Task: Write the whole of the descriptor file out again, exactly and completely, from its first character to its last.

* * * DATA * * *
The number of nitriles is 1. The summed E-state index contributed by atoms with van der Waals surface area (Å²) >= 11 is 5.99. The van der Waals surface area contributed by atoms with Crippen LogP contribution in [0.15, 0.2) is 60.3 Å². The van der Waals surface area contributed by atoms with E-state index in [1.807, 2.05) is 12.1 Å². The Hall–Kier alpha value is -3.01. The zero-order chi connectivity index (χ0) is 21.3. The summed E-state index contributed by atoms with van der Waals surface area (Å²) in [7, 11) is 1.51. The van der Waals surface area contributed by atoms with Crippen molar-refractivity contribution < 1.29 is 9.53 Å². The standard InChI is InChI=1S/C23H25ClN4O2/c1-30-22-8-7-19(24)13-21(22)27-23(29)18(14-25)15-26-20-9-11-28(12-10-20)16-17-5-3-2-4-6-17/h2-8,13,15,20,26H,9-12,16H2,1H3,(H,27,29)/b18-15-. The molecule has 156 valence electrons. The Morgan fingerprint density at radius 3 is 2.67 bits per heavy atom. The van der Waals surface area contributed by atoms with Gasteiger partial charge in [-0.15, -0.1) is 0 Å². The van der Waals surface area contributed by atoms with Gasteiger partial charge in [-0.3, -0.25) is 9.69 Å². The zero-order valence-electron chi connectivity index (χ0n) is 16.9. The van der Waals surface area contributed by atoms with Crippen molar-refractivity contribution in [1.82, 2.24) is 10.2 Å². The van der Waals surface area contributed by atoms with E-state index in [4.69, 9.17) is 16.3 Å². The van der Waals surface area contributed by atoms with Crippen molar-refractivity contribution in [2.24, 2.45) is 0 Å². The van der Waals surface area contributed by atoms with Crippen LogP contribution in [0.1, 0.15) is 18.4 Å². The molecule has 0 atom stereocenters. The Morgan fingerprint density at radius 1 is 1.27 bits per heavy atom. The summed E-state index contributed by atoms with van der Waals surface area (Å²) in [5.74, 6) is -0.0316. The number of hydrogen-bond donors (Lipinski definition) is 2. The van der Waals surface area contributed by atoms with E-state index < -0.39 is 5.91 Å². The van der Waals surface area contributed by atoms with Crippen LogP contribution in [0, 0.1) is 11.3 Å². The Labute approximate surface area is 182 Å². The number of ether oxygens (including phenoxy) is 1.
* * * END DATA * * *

The number of nitriles is 1. The summed E-state index contributed by atoms with van der Waals surface area (Å²) >= 11 is 5.99. The van der Waals surface area contributed by atoms with Crippen LogP contribution in [0.15, 0.2) is 60.3 Å². The van der Waals surface area contributed by atoms with E-state index in [1.807, 2.05) is 12.1 Å². The Hall–Kier alpha value is -3.01. The zero-order chi connectivity index (χ0) is 21.3. The summed E-state index contributed by atoms with van der Waals surface area (Å²) in [7, 11) is 1.51. The van der Waals surface area contributed by atoms with Crippen molar-refractivity contribution < 1.29 is 9.53 Å². The standard InChI is InChI=1S/C23H25ClN4O2/c1-30-22-8-7-19(24)13-21(22)27-23(29)18(14-25)15-26-20-9-11-28(12-10-20)16-17-5-3-2-4-6-17/h2-8,13,15,20,26H,9-12,16H2,1H3,(H,27,29)/b18-15-. The molecule has 156 valence electrons. The Morgan fingerprint density at radius 3 is 2.67 bits per heavy atom. The van der Waals surface area contributed by atoms with Gasteiger partial charge in [-0.15, -0.1) is 0 Å². The van der Waals surface area contributed by atoms with Gasteiger partial charge in [-0.3, -0.25) is 9.69 Å². The zero-order valence-electron chi connectivity index (χ0n) is 16.9. The van der Waals surface area contributed by atoms with Crippen molar-refractivity contribution in [1.82, 2.24) is 10.2 Å². The van der Waals surface area contributed by atoms with E-state index in [4.69, 9.17) is 16.3 Å². The van der Waals surface area contributed by atoms with Crippen molar-refractivity contribution in [2.24, 2.45) is 0 Å². The van der Waals surface area contributed by atoms with Crippen LogP contribution in [0.1, 0.15) is 18.4 Å². The molecule has 0 atom stereocenters. The Morgan fingerprint density at radius 1 is 1.27 bits per heavy atom. The summed E-state index contributed by atoms with van der Waals surface area (Å²) in [5.74, 6) is -0.0316. The number of hydrogen-bond donors (Lipinski definition) is 2. The van der Waals surface area contributed by atoms with E-state index < -0.39 is 5.91 Å². The van der Waals surface area contributed by atoms with Crippen LogP contribution in [0, 0.1) is 11.3 Å². The Labute approximate surface area is 182 Å². The number of ether oxygens (including phenoxy) is 1.